WBJ: Stagnation in the EU and the rise of populist and anti-European parties in many member states, whose candidates are running in the EU elections, have provoked heated discussion over the future shape of the European Parliament and the development of the whole European Community. How do you see this situation?
Marek Prawda: Without any doubt, these elections will be of the utmost importance not just because they will rearrange forces between parties in the new European Parliament but also because they will shape the future of the EU at a very crucial moment. In recent years, the union has struggled to recover its sense of direction. Previous crises were perceived as warnings that we may not have noticed certain problems. Now the question is where to go and how.
The present crises raise a lot of doubt as to what remedy should be used to correct the situation. This is the main reason why these elections will show where we stand and whether we have a good offer for a majority of EU citizens that will be the best way to go forward.
Populist and anti-European nationalist parties will designate their candidates for the election to the EU Parliament.
Yes. However, at the same time, we are observing a pro-European awakening. When talking about anti-European trends, we must not forget all those who loudly and openly try to defend European values. There are two opposite tendencies now. We do have some citizens disappointed with Brussels, which is seen as the center of EU structures, but we have to remember that public opinion polls show overwhelming support for EU values. My opinion and observation is that there are few voters in Europe who do not want the EU to remain strong and to develop.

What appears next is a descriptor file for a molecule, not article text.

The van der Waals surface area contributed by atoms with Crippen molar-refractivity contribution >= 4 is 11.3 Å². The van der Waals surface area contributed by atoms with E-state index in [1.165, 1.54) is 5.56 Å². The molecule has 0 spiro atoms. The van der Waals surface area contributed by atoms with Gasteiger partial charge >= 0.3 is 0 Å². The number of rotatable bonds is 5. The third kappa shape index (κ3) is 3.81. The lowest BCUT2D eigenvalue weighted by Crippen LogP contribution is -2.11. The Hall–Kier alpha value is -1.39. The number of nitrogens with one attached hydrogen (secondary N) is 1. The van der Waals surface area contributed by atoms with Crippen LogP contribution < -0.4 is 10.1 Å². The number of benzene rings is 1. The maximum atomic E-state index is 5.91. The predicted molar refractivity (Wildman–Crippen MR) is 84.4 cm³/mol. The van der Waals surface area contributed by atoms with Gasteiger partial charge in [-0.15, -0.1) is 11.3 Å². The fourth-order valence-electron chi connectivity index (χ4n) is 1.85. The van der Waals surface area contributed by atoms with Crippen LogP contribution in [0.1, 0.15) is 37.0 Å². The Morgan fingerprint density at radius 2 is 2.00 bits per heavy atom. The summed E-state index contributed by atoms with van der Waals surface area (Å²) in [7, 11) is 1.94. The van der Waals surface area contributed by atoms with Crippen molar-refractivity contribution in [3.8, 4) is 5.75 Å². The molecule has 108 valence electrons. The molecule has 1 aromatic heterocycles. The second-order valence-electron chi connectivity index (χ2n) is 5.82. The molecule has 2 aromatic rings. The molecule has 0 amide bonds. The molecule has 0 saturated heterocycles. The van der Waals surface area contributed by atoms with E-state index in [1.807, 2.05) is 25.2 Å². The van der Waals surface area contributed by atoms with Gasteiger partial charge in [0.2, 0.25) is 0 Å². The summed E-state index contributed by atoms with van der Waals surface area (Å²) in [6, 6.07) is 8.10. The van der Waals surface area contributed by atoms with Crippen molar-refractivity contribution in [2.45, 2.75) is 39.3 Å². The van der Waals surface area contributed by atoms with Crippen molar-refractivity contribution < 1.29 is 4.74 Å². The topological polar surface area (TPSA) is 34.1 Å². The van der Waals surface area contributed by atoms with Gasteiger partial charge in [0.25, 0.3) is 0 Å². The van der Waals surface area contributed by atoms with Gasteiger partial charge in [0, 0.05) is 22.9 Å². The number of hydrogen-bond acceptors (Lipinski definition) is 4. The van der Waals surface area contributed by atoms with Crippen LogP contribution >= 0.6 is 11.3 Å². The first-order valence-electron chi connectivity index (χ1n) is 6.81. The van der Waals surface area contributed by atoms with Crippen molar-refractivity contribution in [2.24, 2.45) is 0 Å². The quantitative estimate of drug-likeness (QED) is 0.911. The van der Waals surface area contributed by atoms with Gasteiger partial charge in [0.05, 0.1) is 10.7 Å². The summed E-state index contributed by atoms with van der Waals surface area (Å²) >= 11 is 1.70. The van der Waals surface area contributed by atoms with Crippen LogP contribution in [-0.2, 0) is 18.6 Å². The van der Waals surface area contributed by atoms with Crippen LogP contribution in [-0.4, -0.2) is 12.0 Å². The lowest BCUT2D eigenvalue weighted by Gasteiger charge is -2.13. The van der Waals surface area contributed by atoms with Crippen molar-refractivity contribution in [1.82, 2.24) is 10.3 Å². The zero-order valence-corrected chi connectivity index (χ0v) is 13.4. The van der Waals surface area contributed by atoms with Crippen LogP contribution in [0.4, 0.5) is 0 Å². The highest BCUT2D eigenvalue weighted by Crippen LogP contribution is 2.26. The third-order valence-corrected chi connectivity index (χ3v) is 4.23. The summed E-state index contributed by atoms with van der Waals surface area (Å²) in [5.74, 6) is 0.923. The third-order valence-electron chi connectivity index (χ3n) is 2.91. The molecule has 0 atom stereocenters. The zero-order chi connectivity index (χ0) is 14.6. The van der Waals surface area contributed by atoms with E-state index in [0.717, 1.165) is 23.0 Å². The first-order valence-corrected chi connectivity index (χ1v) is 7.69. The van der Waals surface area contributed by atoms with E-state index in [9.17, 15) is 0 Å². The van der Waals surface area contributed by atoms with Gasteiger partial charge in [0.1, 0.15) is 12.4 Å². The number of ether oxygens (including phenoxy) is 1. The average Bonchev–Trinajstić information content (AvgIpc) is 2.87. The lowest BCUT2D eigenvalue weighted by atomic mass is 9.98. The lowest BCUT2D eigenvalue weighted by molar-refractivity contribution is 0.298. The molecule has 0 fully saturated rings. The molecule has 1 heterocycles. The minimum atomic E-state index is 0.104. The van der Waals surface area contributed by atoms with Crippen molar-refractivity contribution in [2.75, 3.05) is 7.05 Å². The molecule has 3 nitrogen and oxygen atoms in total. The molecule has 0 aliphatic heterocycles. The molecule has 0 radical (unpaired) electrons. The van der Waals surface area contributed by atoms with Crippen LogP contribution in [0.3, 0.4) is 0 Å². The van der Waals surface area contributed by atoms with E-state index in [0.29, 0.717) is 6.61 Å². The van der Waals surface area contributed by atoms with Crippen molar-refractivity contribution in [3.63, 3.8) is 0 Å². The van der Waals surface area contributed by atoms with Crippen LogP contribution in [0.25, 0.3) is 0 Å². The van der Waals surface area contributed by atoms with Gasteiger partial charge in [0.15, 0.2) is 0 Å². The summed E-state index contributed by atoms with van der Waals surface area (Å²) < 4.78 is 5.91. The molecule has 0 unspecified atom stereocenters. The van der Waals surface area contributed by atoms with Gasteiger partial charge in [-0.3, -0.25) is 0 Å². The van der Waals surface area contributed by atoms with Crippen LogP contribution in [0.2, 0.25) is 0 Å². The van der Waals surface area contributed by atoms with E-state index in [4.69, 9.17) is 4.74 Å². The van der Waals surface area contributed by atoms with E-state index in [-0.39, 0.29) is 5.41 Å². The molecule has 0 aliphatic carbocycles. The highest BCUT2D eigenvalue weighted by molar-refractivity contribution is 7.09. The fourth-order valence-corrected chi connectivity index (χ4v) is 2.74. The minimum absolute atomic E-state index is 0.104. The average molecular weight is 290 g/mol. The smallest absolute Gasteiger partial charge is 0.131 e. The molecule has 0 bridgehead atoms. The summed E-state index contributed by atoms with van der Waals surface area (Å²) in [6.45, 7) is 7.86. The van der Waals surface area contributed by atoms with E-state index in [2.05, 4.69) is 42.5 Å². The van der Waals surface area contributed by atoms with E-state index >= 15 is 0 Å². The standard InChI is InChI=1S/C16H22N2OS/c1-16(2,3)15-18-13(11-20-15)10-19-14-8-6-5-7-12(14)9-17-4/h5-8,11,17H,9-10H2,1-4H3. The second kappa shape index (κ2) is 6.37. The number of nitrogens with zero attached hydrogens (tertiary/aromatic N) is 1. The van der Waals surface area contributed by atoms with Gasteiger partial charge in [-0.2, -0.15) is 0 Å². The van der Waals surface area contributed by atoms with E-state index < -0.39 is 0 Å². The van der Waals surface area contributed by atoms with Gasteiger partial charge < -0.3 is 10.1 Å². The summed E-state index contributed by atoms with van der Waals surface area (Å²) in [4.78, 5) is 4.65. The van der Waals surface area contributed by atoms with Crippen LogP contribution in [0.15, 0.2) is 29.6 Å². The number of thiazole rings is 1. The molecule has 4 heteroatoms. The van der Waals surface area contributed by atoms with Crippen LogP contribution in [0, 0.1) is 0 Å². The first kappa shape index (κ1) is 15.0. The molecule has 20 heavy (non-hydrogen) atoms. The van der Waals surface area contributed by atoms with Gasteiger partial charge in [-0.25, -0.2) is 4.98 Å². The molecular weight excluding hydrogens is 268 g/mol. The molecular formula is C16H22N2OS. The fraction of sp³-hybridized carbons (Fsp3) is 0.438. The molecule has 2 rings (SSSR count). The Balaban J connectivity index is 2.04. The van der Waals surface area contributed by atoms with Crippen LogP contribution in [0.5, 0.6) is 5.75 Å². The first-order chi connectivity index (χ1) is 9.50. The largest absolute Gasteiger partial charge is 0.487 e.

What will Europe look like after the parliamentary elections? Will membership in the EP fractions change and will the whole union be closer to people and their aspirations or will new forces emerge to destroy the union from within?
I think that the first change which may be seen is that the two biggest political groups in the EU Parliament – the Christian Democrats and the Socialists – who now have a majority and cooperate with each other, will be weakened. They will no longer hold half of the total number of seats. But if the liberals join this group, it will help strengthen democracy, as well as European legislation, citizens’ freedom and common security. Green parties could also join this pro-European and pro-integration coalition to oppose anti-European groups. If populists win more seats in the EP, they will try to redirect this institution in their own way.
The deputies chosen in Poland from among the European Coalition will have to join pan-European coalitions – those from the Civic Platform and PSL will join the centrist group of Christian Democrats, while others, including those from Nowoczesna, SLD and the Green Party, will join other factions, but also strongly pro-European ones. Will this strengthen the EU?
Yes, if deputies from other member states make a similar move of joining the pro-European fractions, it will lower the threat posed by populist and nationalist parties, which will establish fractions strongly opposed to democratic reforms in the EU. These are parties that aim to stop any progress in European integration and want to drastically cut the EU budget, and they often do not understand the need to defend freedom east of Poland and – at least some of them – wish to destroy the EU from the inside. I want to stress that the role of the EP is very important because, along with the European Council and the European Commission, it participates in the process of making decisions regarding EU activities. Essentially, the Parliament, together with the EU Council, are responsible for adopting the EU budget. They have the power to reject it, causing the budgetary debate to start again. The European Parliament also holds democratic control over the European Commission. That is why participation in the EU elections should grow – including in Poland – and people should understand who they support.